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(As Prepared for Delivery)
May 20, 1999

The cases that we have just filed demonstrate the Antitrust Division's continuing commitment to prosecute international cartels that fix prices charged to American businesses and consumers. The vitamin cartel is the most pervasive and harmful criminal antitrust conspiracy ever uncovered. The criminal conduct of these companies hurt the pocketbook of virtually every American consumer -- anyone who took a vitamin, drank a glass of milk, or had a bowl of cereal. These companies have agreed to pay the largest criminal fines in antitrust history -- nearly three-quarters of a billion dollars in all -- because they were caught flagrantly violating the law. In addition, for the first time in our history, a European national will plead guilty and, subject to court approval, will serve four months in prison. This too reflects the serious nature of the illegal activities that we uncovered.

This cartel was truly extraordinary. It lasted almost a decade and involved a highly sophisticated and elaborate conspiracy to control everything about the sale of these products. These companies fixed the price; they allocated sales volumes; they allocated customers; and in the United States they even rigged bids to make absolutely sure that their cartel would work. The conspirators actually held "annual meetings" to fix prices and to carve up world markets, as well as frequent follow-up meetings to ensure compliance with their illegal scheme. The enormous effort that went into maintaining this conspiracy reflects the magnitude of the illegal revenues it generated as well as the harm it inflicted on the American economy.

Let me be clear about this: contrary to what some have suggested, these kinds of cartels are by no means transient or unstable. They are powerful and sophisticated and, without intervention by antitrust authorities, will often go on indefinitely.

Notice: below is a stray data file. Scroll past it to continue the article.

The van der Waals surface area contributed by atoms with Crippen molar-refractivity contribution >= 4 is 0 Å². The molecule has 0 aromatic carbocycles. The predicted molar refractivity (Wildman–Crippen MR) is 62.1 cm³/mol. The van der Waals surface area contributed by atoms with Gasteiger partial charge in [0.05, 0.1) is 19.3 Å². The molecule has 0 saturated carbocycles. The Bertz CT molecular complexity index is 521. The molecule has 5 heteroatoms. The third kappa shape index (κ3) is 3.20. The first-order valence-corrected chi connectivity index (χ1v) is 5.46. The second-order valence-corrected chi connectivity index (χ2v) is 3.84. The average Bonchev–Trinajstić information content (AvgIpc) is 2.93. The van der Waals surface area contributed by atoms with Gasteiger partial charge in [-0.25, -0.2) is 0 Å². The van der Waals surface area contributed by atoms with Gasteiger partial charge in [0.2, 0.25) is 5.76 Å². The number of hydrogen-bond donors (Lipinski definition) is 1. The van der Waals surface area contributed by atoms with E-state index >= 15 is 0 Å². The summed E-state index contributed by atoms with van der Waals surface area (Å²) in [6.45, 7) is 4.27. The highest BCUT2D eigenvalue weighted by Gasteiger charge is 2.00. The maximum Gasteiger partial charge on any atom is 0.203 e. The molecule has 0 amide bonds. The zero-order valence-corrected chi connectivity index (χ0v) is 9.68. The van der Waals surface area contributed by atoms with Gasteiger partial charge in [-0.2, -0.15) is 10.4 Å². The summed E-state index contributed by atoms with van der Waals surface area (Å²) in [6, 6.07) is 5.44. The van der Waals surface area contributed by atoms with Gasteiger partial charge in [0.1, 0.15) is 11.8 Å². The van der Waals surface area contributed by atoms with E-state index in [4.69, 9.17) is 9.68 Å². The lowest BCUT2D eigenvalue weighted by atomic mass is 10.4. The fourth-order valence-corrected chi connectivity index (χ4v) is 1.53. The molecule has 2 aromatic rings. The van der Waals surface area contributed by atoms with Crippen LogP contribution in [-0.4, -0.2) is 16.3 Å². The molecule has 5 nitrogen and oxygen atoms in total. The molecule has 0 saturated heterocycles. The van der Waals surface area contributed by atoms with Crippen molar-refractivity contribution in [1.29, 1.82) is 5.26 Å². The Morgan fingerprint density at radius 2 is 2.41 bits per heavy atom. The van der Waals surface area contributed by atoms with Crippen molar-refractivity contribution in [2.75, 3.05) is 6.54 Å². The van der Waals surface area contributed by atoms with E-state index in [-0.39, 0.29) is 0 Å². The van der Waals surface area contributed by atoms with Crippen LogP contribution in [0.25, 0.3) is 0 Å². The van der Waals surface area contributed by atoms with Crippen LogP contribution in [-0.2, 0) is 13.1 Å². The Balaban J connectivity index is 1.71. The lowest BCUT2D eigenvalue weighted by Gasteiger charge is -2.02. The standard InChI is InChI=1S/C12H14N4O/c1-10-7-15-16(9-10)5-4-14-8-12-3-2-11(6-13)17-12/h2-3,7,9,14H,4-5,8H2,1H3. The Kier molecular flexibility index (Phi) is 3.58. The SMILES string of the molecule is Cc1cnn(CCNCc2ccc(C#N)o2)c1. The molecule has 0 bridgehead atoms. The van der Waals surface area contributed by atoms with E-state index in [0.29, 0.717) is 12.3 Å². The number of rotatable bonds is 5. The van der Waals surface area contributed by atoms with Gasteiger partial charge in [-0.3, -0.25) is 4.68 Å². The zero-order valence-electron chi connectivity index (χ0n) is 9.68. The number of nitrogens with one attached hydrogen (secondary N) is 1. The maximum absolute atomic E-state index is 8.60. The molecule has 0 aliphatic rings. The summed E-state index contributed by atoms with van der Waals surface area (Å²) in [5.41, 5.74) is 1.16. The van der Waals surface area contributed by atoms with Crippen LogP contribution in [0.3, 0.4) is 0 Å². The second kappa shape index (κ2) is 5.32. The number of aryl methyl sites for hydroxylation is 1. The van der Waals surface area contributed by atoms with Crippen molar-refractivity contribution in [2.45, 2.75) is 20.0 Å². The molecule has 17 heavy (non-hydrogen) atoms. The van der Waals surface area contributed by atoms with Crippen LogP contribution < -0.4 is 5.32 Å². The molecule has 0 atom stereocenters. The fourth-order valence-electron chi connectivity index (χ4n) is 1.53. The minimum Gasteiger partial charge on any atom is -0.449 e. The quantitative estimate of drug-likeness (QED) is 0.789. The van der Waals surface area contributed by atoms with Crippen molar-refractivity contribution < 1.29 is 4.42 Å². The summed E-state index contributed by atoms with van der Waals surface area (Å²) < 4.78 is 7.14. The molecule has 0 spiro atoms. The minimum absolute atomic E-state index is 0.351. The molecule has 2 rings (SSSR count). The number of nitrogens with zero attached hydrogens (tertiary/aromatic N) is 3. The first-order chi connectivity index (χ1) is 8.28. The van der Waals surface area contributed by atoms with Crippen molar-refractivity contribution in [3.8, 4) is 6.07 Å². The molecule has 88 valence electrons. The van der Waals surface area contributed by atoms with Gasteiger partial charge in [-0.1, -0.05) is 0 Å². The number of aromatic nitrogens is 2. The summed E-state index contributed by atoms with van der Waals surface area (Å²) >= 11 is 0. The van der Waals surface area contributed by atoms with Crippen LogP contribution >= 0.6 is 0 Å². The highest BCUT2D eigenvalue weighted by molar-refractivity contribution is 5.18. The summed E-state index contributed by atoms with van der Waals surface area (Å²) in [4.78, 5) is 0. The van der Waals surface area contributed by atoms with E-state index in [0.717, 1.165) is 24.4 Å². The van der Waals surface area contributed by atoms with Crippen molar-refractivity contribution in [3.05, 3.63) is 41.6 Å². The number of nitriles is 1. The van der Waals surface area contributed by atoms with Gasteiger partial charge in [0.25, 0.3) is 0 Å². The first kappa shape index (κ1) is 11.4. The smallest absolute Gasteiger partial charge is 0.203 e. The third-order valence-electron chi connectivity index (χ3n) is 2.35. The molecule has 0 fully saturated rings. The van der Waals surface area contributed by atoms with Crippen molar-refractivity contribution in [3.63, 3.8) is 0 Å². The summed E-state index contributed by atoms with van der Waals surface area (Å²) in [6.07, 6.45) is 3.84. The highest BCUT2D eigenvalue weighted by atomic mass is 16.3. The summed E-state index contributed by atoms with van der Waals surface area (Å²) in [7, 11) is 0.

Indeed, during the past several years the Division has uncovered international cartels operating in a broad spectrum of commerce, including food and feed additives, chemicals, graphite electrodes (used in steel making), and marine construction and transportation services. In many of the prosecutions, the conspirator corporations were fined tens of millions of dollars -- ADM was fined $100 million for its role in the lysine and citric acid conspiracy; UCAR paid a $110 million fine for its participation in the graphite electrodes conspiracy; and SGL recently agreed to pay a $135 million for its role in the graphite electrodes conspiracy -- prior to today, the largest antitrust fine in history. This fiscal year alone, which is less than 2/3 over, we have already secured more than $900 million in criminal fines: more than three times our previous annual record; in fact, more than the total amount of fines in the entire history of U.S. antitrust enforcement.

Fines of this magnitude are absolutely necessary if we are going to deter these illegal cartels. It is now clear that, at least with respect to this conspiracy, even $100 million fines were not an adequate deterrent. Indeed, the members of the vitamin cartel, including Hoffman-LaRoche, continued to regularly meet and carry out their global agreement even while Hoffmann-LaRoche was being investigated, prosecuted, and fined $14 million in March 1997 for participating in the citric acid cartel.

With the imposition of the fines and prison sentence in these cases, we are hopeful that multinational companies who currently are engaged in cartel activity or who are faced with the opportunity to do so in the future will assess their risks differently and will think twice before ripping off America's consumers and businesses.